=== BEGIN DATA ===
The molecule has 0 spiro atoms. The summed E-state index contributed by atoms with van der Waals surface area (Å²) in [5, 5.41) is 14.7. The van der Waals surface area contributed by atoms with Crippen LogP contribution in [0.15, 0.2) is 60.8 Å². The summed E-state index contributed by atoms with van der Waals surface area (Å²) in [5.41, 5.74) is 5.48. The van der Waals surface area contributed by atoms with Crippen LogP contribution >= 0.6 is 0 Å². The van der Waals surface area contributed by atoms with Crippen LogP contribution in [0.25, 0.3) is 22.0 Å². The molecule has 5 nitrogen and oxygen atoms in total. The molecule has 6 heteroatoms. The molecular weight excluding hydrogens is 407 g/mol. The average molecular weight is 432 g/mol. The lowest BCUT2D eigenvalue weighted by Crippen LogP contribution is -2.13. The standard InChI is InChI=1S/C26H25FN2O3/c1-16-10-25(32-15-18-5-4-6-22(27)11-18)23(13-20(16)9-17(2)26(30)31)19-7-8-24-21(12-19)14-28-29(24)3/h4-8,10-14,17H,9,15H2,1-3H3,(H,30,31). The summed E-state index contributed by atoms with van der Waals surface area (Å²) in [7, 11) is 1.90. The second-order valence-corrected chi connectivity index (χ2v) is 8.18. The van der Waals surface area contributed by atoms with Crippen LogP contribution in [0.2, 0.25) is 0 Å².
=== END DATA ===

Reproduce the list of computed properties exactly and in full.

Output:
The molecule has 0 spiro atoms. The summed E-state index contributed by atoms with van der Waals surface area (Å²) in [5, 5.41) is 14.7. The van der Waals surface area contributed by atoms with Crippen LogP contribution in [0.15, 0.2) is 60.8 Å². The summed E-state index contributed by atoms with van der Waals surface area (Å²) in [5.41, 5.74) is 5.48. The van der Waals surface area contributed by atoms with Crippen LogP contribution >= 0.6 is 0 Å². The van der Waals surface area contributed by atoms with Crippen LogP contribution in [0.25, 0.3) is 22.0 Å². The molecule has 5 nitrogen and oxygen atoms in total. The molecule has 6 heteroatoms. The molecular weight excluding hydrogens is 407 g/mol. The average molecular weight is 432 g/mol. The lowest BCUT2D eigenvalue weighted by Crippen LogP contribution is -2.13. The standard InChI is InChI=1S/C26H25FN2O3/c1-16-10-25(32-15-18-5-4-6-22(27)11-18)23(13-20(16)9-17(2)26(30)31)19-7-8-24-21(12-19)14-28-29(24)3/h4-8,10-14,17H,9,15H2,1-3H3,(H,30,31). The summed E-state index contributed by atoms with van der Waals surface area (Å²) in [7, 11) is 1.90. The second-order valence-corrected chi connectivity index (χ2v) is 8.18. The van der Waals surface area contributed by atoms with Crippen LogP contribution in [0.2, 0.25) is 0 Å².